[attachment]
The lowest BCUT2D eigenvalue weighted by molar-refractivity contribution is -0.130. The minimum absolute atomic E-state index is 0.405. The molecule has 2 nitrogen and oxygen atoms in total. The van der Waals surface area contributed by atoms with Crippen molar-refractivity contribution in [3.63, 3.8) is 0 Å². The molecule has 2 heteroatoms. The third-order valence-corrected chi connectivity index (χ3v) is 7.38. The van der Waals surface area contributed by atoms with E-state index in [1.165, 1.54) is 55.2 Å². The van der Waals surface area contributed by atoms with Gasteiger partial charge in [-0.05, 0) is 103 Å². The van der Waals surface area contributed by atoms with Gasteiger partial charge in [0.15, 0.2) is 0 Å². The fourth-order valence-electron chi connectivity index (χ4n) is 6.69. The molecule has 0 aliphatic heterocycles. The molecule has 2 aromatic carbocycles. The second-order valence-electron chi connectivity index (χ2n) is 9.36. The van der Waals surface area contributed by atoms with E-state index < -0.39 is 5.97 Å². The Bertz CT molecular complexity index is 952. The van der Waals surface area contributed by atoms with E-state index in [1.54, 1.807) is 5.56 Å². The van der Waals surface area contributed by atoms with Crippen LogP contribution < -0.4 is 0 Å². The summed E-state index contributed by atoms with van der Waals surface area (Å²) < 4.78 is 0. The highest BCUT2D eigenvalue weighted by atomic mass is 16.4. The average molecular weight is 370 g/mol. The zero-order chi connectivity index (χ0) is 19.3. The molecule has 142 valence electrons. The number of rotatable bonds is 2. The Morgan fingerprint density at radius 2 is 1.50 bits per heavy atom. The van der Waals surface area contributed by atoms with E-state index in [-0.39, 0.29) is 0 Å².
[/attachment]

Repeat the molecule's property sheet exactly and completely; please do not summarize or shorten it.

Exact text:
The lowest BCUT2D eigenvalue weighted by molar-refractivity contribution is -0.130. The minimum absolute atomic E-state index is 0.405. The molecule has 2 nitrogen and oxygen atoms in total. The van der Waals surface area contributed by atoms with Crippen molar-refractivity contribution in [3.63, 3.8) is 0 Å². The molecule has 2 heteroatoms. The third-order valence-corrected chi connectivity index (χ3v) is 7.38. The van der Waals surface area contributed by atoms with E-state index in [1.165, 1.54) is 55.2 Å². The van der Waals surface area contributed by atoms with Gasteiger partial charge in [-0.05, 0) is 103 Å². The van der Waals surface area contributed by atoms with Gasteiger partial charge in [0.15, 0.2) is 0 Å². The fourth-order valence-electron chi connectivity index (χ4n) is 6.69. The molecule has 0 aliphatic heterocycles. The molecule has 2 aromatic carbocycles. The second-order valence-electron chi connectivity index (χ2n) is 9.36. The van der Waals surface area contributed by atoms with E-state index < -0.39 is 5.97 Å². The Bertz CT molecular complexity index is 952. The van der Waals surface area contributed by atoms with E-state index in [1.54, 1.807) is 5.56 Å². The van der Waals surface area contributed by atoms with Crippen LogP contribution < -0.4 is 0 Å². The summed E-state index contributed by atoms with van der Waals surface area (Å²) < 4.78 is 0. The highest BCUT2D eigenvalue weighted by atomic mass is 16.4. The average molecular weight is 370 g/mol. The zero-order chi connectivity index (χ0) is 19.3. The molecule has 142 valence electrons. The number of rotatable bonds is 2. The Morgan fingerprint density at radius 2 is 1.50 bits per heavy atom. The van der Waals surface area contributed by atoms with E-state index in [-0.39, 0.29) is 0 Å².